Arthur Pita’s Björk Ballet

By Cheryl A. Ossola 

There might be no better combination of artists than choreographer Arthur Pita and Icelandic music superstar Björk. If you’ve never seen a ballet rave—and who has?—get ready. Pita delivers that and more with his second piece for the Company, an imaginative spectacle that will make you want to jump up and dance.

Why Björk? A partial answer is that Pita never forgot the moment he first heard her music. During his training at London Contemporary Dance School, a friend introduced him to Björk’s album Debut. “I never stopped listening to that first album, which I loved so much,” says Pita, whose favorite music artist, until that moment, had been Gloria Estefan. In thinking about his music for Unbound, he wondered what he could do to make the dancers feel unbound. “And I thought, ‘The music is going to drive them,’ and immediately Björk made sense. The music is so theatrical—it’s big, but in a modern way.” Also, he’d wanted to choreograph to Björk’s music for ages and the timing felt right. And, he reasoned, Artistic Director and Principal Choreographer Helgi Tomasson is Icelandic. “I knew [Björk’s music] would mean something to him,” says Pita.

In fact, Tomasson says he’s very happy about Pita’s music choice, which took a fair amount of effort to acquire. No doubt he could see how integral the music would be to the choreographer’s theatrical style. Pita’s Salome, which premiered in 2017, “was very unusual, and different from anything we had done,” Tomasson says. “He is a very dramatic dancemaker; it’s more about storytelling with him. This work is visually interesting.”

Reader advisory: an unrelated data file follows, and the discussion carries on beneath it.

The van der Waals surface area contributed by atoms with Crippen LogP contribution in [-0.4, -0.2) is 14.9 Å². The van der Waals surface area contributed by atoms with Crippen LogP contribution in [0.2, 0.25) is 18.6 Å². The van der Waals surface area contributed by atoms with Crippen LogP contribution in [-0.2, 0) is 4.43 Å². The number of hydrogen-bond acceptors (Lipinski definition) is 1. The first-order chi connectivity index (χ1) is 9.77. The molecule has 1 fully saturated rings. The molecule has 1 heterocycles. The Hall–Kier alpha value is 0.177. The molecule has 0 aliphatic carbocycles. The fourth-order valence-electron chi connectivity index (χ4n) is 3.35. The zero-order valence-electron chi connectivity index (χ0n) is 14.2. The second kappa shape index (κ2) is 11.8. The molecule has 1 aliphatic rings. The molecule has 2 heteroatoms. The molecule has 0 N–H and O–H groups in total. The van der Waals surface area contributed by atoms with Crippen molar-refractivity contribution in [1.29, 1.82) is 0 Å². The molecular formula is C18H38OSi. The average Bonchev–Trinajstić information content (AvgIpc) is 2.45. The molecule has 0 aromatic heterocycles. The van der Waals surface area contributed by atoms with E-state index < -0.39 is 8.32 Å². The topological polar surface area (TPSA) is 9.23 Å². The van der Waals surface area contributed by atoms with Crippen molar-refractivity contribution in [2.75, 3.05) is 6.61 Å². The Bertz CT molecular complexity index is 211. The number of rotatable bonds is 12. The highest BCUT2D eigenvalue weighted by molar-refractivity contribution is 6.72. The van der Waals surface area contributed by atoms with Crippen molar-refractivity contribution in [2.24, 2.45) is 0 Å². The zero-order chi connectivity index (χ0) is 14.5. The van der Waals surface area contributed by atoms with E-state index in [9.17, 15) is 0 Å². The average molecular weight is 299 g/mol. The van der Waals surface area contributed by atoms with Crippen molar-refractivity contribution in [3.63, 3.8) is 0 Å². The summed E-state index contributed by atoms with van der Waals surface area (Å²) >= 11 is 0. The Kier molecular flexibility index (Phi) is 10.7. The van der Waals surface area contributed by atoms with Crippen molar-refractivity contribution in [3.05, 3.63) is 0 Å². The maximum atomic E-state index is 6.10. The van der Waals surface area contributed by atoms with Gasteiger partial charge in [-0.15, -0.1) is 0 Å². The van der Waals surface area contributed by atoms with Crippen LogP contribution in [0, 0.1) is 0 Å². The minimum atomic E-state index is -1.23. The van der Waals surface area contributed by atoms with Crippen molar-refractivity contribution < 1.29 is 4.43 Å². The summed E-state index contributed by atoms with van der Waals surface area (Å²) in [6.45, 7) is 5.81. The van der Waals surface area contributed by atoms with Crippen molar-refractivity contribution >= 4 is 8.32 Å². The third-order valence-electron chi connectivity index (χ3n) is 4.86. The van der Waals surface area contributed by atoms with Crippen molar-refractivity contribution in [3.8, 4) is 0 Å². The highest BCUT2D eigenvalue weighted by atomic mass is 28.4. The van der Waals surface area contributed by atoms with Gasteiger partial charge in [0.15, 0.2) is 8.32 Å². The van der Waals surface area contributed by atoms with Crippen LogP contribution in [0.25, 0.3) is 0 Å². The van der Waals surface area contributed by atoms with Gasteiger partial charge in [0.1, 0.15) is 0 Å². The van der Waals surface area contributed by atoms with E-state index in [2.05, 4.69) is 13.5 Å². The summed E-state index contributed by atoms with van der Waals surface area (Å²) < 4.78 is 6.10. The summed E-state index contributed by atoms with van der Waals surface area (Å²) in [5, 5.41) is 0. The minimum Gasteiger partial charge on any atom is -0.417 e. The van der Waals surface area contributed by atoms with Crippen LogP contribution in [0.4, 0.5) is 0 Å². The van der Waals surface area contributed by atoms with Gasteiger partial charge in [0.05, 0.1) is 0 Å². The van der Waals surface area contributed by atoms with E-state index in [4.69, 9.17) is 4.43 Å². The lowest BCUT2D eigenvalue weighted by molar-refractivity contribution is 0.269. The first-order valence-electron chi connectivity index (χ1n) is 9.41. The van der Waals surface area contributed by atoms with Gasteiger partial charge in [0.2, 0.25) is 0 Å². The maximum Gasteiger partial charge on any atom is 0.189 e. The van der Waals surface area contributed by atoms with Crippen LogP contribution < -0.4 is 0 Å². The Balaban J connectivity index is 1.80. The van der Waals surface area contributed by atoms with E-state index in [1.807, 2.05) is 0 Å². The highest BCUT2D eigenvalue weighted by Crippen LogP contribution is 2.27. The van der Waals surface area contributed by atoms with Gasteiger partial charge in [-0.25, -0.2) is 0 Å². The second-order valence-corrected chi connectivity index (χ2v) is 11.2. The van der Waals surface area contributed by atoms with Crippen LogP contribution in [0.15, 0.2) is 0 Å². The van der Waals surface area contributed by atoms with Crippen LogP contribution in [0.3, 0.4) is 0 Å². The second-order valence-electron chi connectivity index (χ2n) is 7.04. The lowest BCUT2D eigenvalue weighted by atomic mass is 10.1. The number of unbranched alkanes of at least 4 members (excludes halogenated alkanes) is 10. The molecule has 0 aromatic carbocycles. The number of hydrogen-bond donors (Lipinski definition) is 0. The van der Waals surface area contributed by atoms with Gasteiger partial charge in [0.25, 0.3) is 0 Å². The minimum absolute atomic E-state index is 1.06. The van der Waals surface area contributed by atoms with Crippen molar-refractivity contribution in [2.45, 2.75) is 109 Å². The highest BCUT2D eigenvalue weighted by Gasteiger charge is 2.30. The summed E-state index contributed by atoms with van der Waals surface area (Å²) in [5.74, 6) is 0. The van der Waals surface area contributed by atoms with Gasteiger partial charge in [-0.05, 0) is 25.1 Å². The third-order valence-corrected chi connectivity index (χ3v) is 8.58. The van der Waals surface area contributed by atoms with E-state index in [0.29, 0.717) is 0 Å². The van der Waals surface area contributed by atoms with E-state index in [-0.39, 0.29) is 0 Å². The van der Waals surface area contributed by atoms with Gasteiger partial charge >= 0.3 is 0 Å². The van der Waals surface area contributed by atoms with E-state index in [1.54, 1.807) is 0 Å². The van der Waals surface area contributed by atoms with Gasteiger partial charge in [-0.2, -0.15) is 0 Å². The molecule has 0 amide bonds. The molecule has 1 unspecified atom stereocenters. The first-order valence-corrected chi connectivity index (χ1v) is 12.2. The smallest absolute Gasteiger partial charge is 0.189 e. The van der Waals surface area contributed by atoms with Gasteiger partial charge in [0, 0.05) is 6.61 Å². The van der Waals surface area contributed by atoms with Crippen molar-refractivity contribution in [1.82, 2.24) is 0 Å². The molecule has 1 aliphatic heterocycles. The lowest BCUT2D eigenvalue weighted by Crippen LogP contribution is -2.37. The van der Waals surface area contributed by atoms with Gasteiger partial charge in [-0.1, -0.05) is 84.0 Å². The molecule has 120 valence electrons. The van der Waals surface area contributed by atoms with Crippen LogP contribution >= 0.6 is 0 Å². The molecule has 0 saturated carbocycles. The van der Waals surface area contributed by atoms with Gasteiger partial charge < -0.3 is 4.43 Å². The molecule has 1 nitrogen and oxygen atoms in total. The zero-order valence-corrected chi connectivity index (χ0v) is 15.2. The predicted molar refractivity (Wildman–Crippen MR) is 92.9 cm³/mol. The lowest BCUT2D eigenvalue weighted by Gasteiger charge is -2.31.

SF Ballet rehearsing Pita’s Björk Ballet // © Erik Tomasson

Also interesting is the episodic form of Pita’s new ballet. Björk’s music provides a framework for fragmented stories, dances that are more thematic than descriptive, capturing the essence of Björk’s lyrics. A lone fisherman provides a ghost of a narrative, and also a link to the natural world. Because Björk’s music often references nature, “I wanted to get nature in the piece in a big way,” Pita says. Though the set is minimal and abstract, tall grasses create a focal point throughout the ballet, sometimes serving as a miniature forest, sometimes framing the dance space. At first the grasses “appear magically,” Pita says; then the dancers rearrange them for each section of the ballet, emphasizing humans’ relationship to the Earth. “I want them to feel like they’re nurturing the land.”

Pita sees the fisherman “as the simple human being.” He wears two masks, one smiling, one frowning—an idea that came to him because of a duality he sees in Björk. “She’s this very playful, naughty fairy, dancing nymph, otherworldly creature, which is full of light and love,” he says. “And then you’ve got this very deep, mournful, sorrowful, almost tragedy in some of her songs. So it’s like the theater masks.” The fisherman’s journey ends with “The Anchor Song,” which Pita says he read “as a lovely kind of sailor song. Björk used to live by the water, and it feels like an old folk song.” The lyrics—“I live by the ocean / and during the night / I dive into it / down to the bottom / underneath all the currents / I drop my anchor / and this is where I’m staying / this is my home”—might be a suicide note or a love letter to one’s native land; either way, the song conveys a feeling of peace.